How Do Simple Rules "Fit to Reality" in a Complex World?

This page was last edited on 05/19/02 by Malcolm R Forster

  PDF

Note: You need Adobe Acrobat Reader 3.0, or later, to read and print this article.  It is free.

Published Version (22 print pages). Updated 6/6/01.

Publication Data

(1999) “How Do Simple Rules ‘Fit to Reality’ in a Complex World?”  Minds and Machines  9: 543-564.

 

Main Reference

Gigerenzer, Gerd, Peter Todd, and the ABC Group (1999). Simple Heuristics that Make Us Smart, New York, Oxford University Press.

Abstract

 The theory of fast and frugal heuristics, developed in a new book called Simple heuristics that make us smart (Gigerenzer, Todd, and the ABC Research Group, in press), includes two requirements for rational decision making. One is that decision rules are bounded in their rationality—that rules are frugal in what they take into account, and therefore fast in their operation. The second is that the rules are ecologically adapted to the environment, which means that they "fit to reality." The main purpose of this article is to apply these ideas to learning rules—methods for constructing, selecting, or evaluating competing hypotheses in science—and to the methodology of machine learning, of which connectionist learning is a special case. The bad news is that ecological validity is particularly difficult to implement and difficult to understand in all cases. The good news is that it builds an important bridge from normative psychology and machine learning to recent work in the philosophy of science, which considers predictive accuracy to be a primary goal of science.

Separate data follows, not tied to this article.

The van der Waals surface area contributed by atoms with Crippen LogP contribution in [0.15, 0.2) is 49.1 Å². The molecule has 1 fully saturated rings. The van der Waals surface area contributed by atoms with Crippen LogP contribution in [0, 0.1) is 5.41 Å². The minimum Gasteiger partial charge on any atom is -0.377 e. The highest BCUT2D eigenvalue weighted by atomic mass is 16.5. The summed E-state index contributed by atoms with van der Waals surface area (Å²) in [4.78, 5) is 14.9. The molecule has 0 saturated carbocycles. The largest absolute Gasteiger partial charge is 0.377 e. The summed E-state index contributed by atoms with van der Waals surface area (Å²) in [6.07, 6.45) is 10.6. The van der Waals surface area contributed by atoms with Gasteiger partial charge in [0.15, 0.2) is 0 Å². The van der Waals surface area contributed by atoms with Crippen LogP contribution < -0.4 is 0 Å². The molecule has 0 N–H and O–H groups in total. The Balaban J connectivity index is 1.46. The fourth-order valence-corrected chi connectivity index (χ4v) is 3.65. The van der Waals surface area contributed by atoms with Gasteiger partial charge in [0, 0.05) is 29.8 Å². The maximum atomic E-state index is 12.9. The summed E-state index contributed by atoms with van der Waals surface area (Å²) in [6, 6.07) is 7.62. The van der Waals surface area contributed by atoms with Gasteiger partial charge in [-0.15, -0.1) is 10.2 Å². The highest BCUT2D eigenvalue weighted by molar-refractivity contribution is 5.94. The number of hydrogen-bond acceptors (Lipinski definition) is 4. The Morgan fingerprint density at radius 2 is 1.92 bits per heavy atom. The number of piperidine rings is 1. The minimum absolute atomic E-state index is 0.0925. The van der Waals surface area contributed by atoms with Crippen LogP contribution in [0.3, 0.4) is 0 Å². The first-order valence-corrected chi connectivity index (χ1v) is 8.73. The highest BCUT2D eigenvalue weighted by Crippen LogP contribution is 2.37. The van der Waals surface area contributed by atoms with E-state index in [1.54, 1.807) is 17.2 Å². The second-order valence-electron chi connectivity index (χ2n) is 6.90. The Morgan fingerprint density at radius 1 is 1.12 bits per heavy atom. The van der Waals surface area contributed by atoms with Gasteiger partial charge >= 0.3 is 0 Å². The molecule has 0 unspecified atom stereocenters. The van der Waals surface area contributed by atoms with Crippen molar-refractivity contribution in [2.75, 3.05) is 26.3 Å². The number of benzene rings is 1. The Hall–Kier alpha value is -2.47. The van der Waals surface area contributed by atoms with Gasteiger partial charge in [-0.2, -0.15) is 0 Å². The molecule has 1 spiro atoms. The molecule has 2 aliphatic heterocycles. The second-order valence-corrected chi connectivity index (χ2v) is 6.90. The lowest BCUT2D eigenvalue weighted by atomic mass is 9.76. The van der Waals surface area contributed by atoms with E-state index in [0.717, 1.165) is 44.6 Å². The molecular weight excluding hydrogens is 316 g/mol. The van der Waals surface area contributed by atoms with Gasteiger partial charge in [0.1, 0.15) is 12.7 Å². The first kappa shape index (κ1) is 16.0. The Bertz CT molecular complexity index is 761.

Bertrand.gif (5437 bytes)

Figure 1: In Bertrand’s example (see section 6, Bayesian Decision Making), there are three different ways of applying Laplace’s principle of indifference to answer the question: What is the chance that the straw intersects the equilateral triangle (as shown)? The first distribution gives equal weights to all intersection points on the line OA, the second distribution gives equal probability the angle of intersection of the straw on the circumference (angle q ), and the third gives equal probability to each possible area of the inner circle. Each leads to a different answer to the original question (1/2, 1/3, and 1/4, respectively).

Contents

  1. Introduction
  2. Fast and Frugal Learning
  3. Dennett’s Robot
  4. Automated Scientific Discovery
  5. No-Free-Lunch Theorems
  6. Bayesian Decision Making
  7. The Ecological Validity of Science
  8. Main Conclusion